Thursday, December 07, 2006

Sharpcast Keeps Your Data Synchronized

Occasionally I find a product that simplifies our digital life that is worthy of mention. No, it is not another Web 2.0 social networking site. The company is called Sharpcast, and their mission is to keep our digital lives synchronized independent of the devices that we use. For years I have struggled to keep my work laptop synchronized with my home desktop computer. Since I travel frequently with my work computer, I need to manage my personal and work life from the road. Neither Apple nor Microsoft have stepped up and made it easy to keep data synchronized from one machine to the next. The best that I currently have in Microsoft's SyncToy. Now I have a web enabled phone, laptop, and desktop computers where I would like access to the same data.

Sharpcast aims to put an end to the complexities of spreading data between multiple machines. Hummingbird plans to be a universal synchronization platform for all of your files. Files can be shared between PCs, Macs, the web, and mobile phones. The software acts as a virtual drive on the device keeping data replicated on their web servers. Not only does it offer the ability to access your data anywhere from any machine; it also provides a secure off-site backup. No more mailing files to yourself at home to work on that project at home. Files can be shared between multiple users to allow for simple collaboration.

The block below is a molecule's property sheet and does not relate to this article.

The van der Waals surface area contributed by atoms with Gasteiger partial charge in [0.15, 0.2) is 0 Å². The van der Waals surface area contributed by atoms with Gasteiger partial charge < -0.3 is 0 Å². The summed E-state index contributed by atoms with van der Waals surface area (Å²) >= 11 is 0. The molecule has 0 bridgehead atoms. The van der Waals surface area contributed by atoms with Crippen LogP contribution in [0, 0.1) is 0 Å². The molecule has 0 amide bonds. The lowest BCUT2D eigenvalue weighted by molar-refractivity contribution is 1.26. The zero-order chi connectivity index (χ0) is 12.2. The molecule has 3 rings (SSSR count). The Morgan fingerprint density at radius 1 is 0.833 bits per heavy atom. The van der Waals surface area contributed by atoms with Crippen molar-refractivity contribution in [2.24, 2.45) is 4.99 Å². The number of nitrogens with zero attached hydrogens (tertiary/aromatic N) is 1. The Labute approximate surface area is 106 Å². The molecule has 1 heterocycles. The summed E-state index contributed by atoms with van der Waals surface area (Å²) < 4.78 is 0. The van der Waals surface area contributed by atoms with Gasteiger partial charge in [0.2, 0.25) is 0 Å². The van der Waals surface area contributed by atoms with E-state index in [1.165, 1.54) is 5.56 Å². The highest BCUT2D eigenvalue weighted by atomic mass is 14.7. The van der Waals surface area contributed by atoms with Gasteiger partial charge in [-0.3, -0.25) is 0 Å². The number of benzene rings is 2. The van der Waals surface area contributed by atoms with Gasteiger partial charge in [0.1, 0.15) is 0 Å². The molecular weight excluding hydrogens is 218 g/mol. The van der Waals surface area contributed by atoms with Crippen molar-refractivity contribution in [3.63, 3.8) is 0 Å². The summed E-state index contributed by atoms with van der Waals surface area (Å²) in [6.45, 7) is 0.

Currently the product only works with photographs, but they plan to start alpha trials with Hummingbird soon. I for one will be anxious to test this software. Hopefully they will allow for storage of a few GB of data because I presently keep about 2 GB of data in My Documents. I assume that they eventually will charge for storage, but this is a service I would gladly pay $5 per month to use.

Although the utility for the Sharpcast service is high, I wonder how they will position it to make money. Businesses will be reluctant to use it for collaboration because it lacks the features and security of Microsoft's LCS. Its performance, capacity, and security does not make it a replacement for network attached storage. Hummingbird fits nicely in the informal storage and collaboration space where companies are concerned about security. If the a business acknowledges that employees informally share information and frequently take it home, then they may see some business penetration. Their best bet it to partner with major broadband service providers to offer it as a service to residential and small business subscribers. Maybe Microsoft will absorb them into their Live Services. Just let me get my hands on it. I need it now!

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